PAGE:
Truth Telling in American Presidential Politics
This presidential election season is highly unusual, particularly when it comes to the issue of truth telling. As a matter of fact, in many ways, it is historic as well as horrific!
Trying to nail down the “truth” in the camps of the presidential candidates requires an awareness of our political system that many Americans do not possess. No, I’m not saying that Americans are stupid. “Uninformed” is more like it.
The lack of American civic education is at crisis levels. Most Americans have an “idealistic” understanding of the nature of politics and governance. This idealism often undermines their ability to see reality as it truly is in governing a nation.
Politics is the art of persuasion. The art of persuasion sometimes engages the use of exaggeration and embellishment tactics to gain a political advantage. And truth telling often gets bruised and battered in the process.
Moreover, the American K-16 educational experience does not systemically educate the American people to become inquiring truth seekers or intuitive crap detectives. Study after study continues to corroborate this fact.
As a matter of fact, a recent study polling college graduates discovered that almost 10% of them believed that T.V. Judge Judy actually sat on the Supreme Court! And these were college graduates!!
Truth Telling and Information Literacy…
A real truth seeker is a problem solver, one who practices information literacy – the ability to find, analyze, evaluate and communicate information effectively. America’s diverse 24 hour news cycle only compounds the need for vetted, factual information. There is way too much reliance on social media, hearsay, and partisan opinions.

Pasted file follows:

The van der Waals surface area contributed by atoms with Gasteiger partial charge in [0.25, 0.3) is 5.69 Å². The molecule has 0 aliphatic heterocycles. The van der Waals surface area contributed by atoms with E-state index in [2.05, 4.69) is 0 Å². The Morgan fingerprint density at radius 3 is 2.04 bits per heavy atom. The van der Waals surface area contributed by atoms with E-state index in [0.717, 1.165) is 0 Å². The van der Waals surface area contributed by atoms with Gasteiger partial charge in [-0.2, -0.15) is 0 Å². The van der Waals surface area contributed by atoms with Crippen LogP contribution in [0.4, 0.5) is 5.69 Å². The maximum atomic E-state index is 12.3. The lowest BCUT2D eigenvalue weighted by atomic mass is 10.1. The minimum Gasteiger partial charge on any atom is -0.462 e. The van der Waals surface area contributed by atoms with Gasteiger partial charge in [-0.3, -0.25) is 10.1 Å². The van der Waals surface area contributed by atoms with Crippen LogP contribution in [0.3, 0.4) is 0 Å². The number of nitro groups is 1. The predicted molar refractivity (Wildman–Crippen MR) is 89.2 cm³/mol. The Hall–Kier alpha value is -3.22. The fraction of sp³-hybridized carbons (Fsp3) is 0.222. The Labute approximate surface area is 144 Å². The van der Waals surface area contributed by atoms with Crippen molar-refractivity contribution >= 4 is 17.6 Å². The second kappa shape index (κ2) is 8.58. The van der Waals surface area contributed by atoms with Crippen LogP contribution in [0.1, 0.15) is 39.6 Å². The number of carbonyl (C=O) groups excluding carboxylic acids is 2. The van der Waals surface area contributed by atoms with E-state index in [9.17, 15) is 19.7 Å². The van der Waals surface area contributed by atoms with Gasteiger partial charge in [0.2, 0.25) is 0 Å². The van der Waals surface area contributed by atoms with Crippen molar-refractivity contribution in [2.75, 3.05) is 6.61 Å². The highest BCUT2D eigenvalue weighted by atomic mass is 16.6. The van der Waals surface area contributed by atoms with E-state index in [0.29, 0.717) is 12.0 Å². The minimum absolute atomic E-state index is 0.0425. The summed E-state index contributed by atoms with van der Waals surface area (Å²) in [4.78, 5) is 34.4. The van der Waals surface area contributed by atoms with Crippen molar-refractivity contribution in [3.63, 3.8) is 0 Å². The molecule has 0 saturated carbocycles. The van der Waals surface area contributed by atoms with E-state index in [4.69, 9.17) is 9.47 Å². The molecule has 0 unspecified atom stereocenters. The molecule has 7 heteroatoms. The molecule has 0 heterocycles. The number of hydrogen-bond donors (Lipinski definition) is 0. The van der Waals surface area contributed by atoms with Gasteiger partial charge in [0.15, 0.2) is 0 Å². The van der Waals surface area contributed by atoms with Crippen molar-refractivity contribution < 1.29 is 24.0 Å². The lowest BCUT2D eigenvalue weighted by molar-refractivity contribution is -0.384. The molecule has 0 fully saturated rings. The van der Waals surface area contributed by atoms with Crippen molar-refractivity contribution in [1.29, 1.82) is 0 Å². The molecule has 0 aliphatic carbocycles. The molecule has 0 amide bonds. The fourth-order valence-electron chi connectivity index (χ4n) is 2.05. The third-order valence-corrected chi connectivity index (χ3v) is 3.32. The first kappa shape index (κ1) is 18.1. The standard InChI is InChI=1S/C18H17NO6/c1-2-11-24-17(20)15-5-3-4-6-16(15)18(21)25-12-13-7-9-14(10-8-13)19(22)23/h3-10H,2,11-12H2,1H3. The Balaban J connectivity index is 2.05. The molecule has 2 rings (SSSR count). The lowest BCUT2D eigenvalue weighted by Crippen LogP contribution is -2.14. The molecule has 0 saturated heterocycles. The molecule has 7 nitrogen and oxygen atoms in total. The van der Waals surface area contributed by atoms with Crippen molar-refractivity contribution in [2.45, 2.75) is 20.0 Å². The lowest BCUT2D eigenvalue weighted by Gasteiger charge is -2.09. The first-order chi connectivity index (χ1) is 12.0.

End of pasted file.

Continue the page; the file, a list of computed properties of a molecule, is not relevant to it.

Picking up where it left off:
A Washington Post 2016 article on Donald Trump provides another excellent example. Using a Pinocchio fact checker point system, this Washington Post article illustrates why information literacy practice trumps such politically tinged language tactics such as political correctness, double speak, misspoke, innuendos, and, of course, outright lies.
Documented facts, not fiction, solve social, economic, and political problems. The concept of truth is really in the eyes of the beholder. Truth telling equates to the glass being either half full or half empty, all in how you view the issue.
That’s why it is so important and critical for every American to regularly engage in information literacy practice. Information literacy provides a definitive, insightful pathway for every concerned American to fully understand the vast array of informative solutions available to solve these very pressing, national problems.
Seeking the facts in politics may be a lot more effective in solving the ills of this nation than seeking the “truth”.
Facts are often indisputable, whereas the character of “truth” is always subject to who’s telling it!